Now, what if I'm thinking newbuild? I can integrate conformal (or rather, integral overwing-to-fuselage) tankage and optimise my aerodynamics around the wing-fuselage junction from the outset, can't I? And taking fuel away from the wings and into these tanks would give me the added advantage of being able to design thinner, longer, quasi-gliderlike wings with higher aspect ratios. Would this make practical sense?

As Mandala499 mentions, fuel in the wings is a good idea since it counteracts upward bending moment. Fuel in the wings allows a lighter wing. Ideally, you want to store less in the fuse and more in the wings.

The practical solution is to make the wings larger for more tankage. See as an example the larger wings on the 345/346 compared to the earlier 342/343.



"There are no stupid questions, but there are a lot of inquisitive idiots."
User currently offlineZkpilot From New Zealand, joined Mar 2006, 4823 posts, RR: 9
Reply 11, posted (6 years 9 months 1 week 5 days 7 hours ago) and read 4123 times:



Quoting Starlionblue (Reply 5):
The starter meant conformal tanks, not "drop" tanks that hang off the wing. Conformal means "with shape" so they follow the fuselage and "blend", if you will.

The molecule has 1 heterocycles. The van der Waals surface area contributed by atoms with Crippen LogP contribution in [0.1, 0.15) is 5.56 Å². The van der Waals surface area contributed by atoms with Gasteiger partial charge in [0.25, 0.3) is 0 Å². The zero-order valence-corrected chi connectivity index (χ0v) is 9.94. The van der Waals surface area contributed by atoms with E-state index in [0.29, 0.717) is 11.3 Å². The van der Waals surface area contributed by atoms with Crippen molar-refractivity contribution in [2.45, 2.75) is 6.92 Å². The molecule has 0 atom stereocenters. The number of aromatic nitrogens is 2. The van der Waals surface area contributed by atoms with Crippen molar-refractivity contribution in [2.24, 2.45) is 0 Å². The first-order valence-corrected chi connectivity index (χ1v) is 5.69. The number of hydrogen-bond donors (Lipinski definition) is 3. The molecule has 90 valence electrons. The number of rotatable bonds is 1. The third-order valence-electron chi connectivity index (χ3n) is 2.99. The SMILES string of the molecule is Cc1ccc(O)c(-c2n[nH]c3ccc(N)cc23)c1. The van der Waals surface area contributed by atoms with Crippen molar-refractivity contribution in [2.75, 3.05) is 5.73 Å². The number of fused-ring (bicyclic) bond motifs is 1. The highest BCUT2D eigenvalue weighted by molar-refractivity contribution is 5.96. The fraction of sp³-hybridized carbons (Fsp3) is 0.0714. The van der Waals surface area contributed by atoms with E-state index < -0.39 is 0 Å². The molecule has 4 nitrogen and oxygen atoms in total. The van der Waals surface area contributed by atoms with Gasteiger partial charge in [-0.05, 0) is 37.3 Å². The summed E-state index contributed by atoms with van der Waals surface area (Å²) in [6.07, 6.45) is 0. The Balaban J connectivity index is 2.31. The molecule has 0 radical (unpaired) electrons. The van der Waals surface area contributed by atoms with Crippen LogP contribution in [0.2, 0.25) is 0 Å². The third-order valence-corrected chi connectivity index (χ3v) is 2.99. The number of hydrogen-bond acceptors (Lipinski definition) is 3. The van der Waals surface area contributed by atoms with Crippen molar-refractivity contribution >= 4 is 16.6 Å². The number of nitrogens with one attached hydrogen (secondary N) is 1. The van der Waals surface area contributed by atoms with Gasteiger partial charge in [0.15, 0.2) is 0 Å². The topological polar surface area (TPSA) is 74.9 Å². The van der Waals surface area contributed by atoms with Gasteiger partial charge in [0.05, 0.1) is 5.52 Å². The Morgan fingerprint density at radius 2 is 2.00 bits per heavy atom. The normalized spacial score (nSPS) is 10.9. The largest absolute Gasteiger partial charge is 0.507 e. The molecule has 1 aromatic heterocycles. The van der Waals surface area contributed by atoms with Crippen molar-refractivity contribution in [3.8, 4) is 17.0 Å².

Yes I know what he meant, and they are better allowing them to be used across a wider cross-section of the flight performance envelope... however I was meaning more along the lines that they can be dropped/removed when not needed (less likely with conformal of course as they cost more), but that they also use existing hardstore points where bombs/missiles would normally go. A 772LR has not hardstore points so far as I am aware except where the 2 engines are fitted and they could hardly be called hardstore points lol.
In any case installing an internal tank in the hold is the most practical solution to extra fuel needs.



56 types. 38 countries. 24 airlines.
User currently offlineFaro From Egypt, joined Aug 2007, 1542 posts, RR: 0
Reply 12, posted (6 years 9 months 1 week 3 days 10 hours ago) and read 3955 times:



Quoting Mandala499 (Reply 9):
Quoting Faro (Reply 8):